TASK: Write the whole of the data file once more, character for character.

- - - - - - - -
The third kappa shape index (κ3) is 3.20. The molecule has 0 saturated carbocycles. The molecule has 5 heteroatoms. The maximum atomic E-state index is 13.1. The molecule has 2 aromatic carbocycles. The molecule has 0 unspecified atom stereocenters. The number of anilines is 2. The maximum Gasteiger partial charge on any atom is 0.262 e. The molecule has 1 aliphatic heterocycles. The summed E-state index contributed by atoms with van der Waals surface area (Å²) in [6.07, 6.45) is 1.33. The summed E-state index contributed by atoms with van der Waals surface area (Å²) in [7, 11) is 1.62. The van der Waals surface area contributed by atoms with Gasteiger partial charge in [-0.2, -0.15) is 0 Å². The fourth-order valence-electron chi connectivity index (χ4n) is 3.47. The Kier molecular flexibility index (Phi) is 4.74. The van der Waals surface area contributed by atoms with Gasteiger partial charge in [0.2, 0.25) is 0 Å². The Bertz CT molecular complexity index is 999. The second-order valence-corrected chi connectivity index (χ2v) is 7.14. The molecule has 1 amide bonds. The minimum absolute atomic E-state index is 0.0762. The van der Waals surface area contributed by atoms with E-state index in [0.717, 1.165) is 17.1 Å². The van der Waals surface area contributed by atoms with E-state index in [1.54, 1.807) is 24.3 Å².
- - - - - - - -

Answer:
The third kappa shape index (κ3) is 3.20. The molecule has 0 saturated carbocycles. The molecule has 5 heteroatoms. The maximum atomic E-state index is 13.1. The molecule has 2 aromatic carbocycles. The molecule has 0 unspecified atom stereocenters. The number of anilines is 2. The maximum Gasteiger partial charge on any atom is 0.262 e. The molecule has 1 aliphatic heterocycles. The summed E-state index contributed by atoms with van der Waals surface area (Å²) in [6.07, 6.45) is 1.33. The summed E-state index contributed by atoms with van der Waals surface area (Å²) in [7, 11) is 1.62. The van der Waals surface area contributed by atoms with Gasteiger partial charge in [-0.2, -0.15) is 0 Å². The fourth-order valence-electron chi connectivity index (χ4n) is 3.47. The Kier molecular flexibility index (Phi) is 4.74. The van der Waals surface area contributed by atoms with Gasteiger partial charge in [0.2, 0.25) is 0 Å². The Bertz CT molecular complexity index is 999. The second-order valence-corrected chi connectivity index (χ2v) is 7.14. The molecule has 1 amide bonds. The minimum absolute atomic E-state index is 0.0762. The van der Waals surface area contributed by atoms with E-state index in [0.717, 1.165) is 17.1 Å². The van der Waals surface area contributed by atoms with E-state index in [1.54, 1.807) is 24.3 Å².